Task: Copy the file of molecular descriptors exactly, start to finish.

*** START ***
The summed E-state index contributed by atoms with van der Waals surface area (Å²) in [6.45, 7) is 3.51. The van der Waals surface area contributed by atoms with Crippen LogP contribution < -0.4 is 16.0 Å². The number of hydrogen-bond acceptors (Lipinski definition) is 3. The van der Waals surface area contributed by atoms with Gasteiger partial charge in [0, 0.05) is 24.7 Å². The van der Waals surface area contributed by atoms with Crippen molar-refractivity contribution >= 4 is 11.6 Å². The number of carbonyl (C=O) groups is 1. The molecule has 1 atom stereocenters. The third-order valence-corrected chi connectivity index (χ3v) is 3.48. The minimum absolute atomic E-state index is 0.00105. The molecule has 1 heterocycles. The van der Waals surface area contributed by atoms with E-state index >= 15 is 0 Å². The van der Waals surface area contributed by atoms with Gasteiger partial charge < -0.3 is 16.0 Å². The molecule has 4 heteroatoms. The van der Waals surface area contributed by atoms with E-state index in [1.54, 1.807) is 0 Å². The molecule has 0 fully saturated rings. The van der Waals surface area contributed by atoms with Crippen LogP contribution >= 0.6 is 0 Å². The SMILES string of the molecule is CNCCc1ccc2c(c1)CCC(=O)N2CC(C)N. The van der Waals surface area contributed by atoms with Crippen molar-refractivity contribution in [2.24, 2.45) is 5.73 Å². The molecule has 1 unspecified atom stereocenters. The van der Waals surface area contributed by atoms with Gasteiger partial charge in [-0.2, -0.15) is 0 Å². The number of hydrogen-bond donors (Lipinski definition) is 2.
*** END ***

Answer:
The summed E-state index contributed by atoms with van der Waals surface area (Å²) in [6.45, 7) is 3.51. The van der Waals surface area contributed by atoms with Crippen LogP contribution < -0.4 is 16.0 Å². The number of hydrogen-bond acceptors (Lipinski definition) is 3. The van der Waals surface area contributed by atoms with Gasteiger partial charge in [0, 0.05) is 24.7 Å². The van der Waals surface area contributed by atoms with Crippen molar-refractivity contribution >= 4 is 11.6 Å². The number of carbonyl (C=O) groups is 1. The molecule has 1 atom stereocenters. The third-order valence-corrected chi connectivity index (χ3v) is 3.48. The minimum absolute atomic E-state index is 0.00105. The molecule has 1 heterocycles. The van der Waals surface area contributed by atoms with E-state index >= 15 is 0 Å². The van der Waals surface area contributed by atoms with Gasteiger partial charge < -0.3 is 16.0 Å². The molecule has 4 heteroatoms. The van der Waals surface area contributed by atoms with E-state index in [1.54, 1.807) is 0 Å². The molecule has 0 fully saturated rings. The van der Waals surface area contributed by atoms with Crippen LogP contribution >= 0.6 is 0 Å². The SMILES string of the molecule is CNCCc1ccc2c(c1)CCC(=O)N2CC(C)N. The van der Waals surface area contributed by atoms with Crippen molar-refractivity contribution in [2.24, 2.45) is 5.73 Å². The molecule has 1 unspecified atom stereocenters. The van der Waals surface area contributed by atoms with Gasteiger partial charge in [-0.2, -0.15) is 0 Å². The number of hydrogen-bond donors (Lipinski definition) is 2.